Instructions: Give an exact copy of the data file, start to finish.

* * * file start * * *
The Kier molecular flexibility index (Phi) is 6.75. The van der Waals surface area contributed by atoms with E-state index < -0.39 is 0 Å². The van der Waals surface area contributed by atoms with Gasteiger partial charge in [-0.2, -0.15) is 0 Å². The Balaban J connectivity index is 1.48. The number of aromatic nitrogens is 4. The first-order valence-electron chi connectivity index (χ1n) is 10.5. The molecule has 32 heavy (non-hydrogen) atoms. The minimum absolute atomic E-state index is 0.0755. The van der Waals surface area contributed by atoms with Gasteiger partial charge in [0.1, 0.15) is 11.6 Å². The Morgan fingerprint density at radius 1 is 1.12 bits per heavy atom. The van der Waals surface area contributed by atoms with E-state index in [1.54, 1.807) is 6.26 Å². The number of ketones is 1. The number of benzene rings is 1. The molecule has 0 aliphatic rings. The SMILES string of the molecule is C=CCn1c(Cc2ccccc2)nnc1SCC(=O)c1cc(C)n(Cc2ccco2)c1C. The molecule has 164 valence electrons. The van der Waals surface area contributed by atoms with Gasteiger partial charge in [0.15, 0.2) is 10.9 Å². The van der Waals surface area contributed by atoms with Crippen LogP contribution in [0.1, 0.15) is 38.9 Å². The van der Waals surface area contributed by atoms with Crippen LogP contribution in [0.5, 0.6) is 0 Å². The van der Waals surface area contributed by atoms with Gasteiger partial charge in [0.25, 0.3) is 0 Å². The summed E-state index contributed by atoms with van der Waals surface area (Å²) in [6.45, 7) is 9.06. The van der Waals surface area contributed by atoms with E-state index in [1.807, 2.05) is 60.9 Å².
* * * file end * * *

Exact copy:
The Kier molecular flexibility index (Phi) is 6.75. The van der Waals surface area contributed by atoms with E-state index < -0.39 is 0 Å². The van der Waals surface area contributed by atoms with Gasteiger partial charge in [-0.2, -0.15) is 0 Å². The Balaban J connectivity index is 1.48. The number of aromatic nitrogens is 4. The first-order valence-electron chi connectivity index (χ1n) is 10.5. The molecule has 32 heavy (non-hydrogen) atoms. The minimum absolute atomic E-state index is 0.0755. The van der Waals surface area contributed by atoms with Gasteiger partial charge in [0.1, 0.15) is 11.6 Å². The Morgan fingerprint density at radius 1 is 1.12 bits per heavy atom. The van der Waals surface area contributed by atoms with E-state index in [1.54, 1.807) is 6.26 Å². The number of ketones is 1. The number of benzene rings is 1. The molecule has 0 aliphatic rings. The SMILES string of the molecule is C=CCn1c(Cc2ccccc2)nnc1SCC(=O)c1cc(C)n(Cc2ccco2)c1C. The molecule has 164 valence electrons. The van der Waals surface area contributed by atoms with Gasteiger partial charge in [0.15, 0.2) is 10.9 Å². The van der Waals surface area contributed by atoms with Crippen LogP contribution in [0.1, 0.15) is 38.9 Å². The van der Waals surface area contributed by atoms with Crippen LogP contribution in [0.5, 0.6) is 0 Å². The van der Waals surface area contributed by atoms with Gasteiger partial charge in [0.25, 0.3) is 0 Å². The summed E-state index contributed by atoms with van der Waals surface area (Å²) in [6.45, 7) is 9.06. The van der Waals surface area contributed by atoms with E-state index in [1.807, 2.05) is 60.9 Å².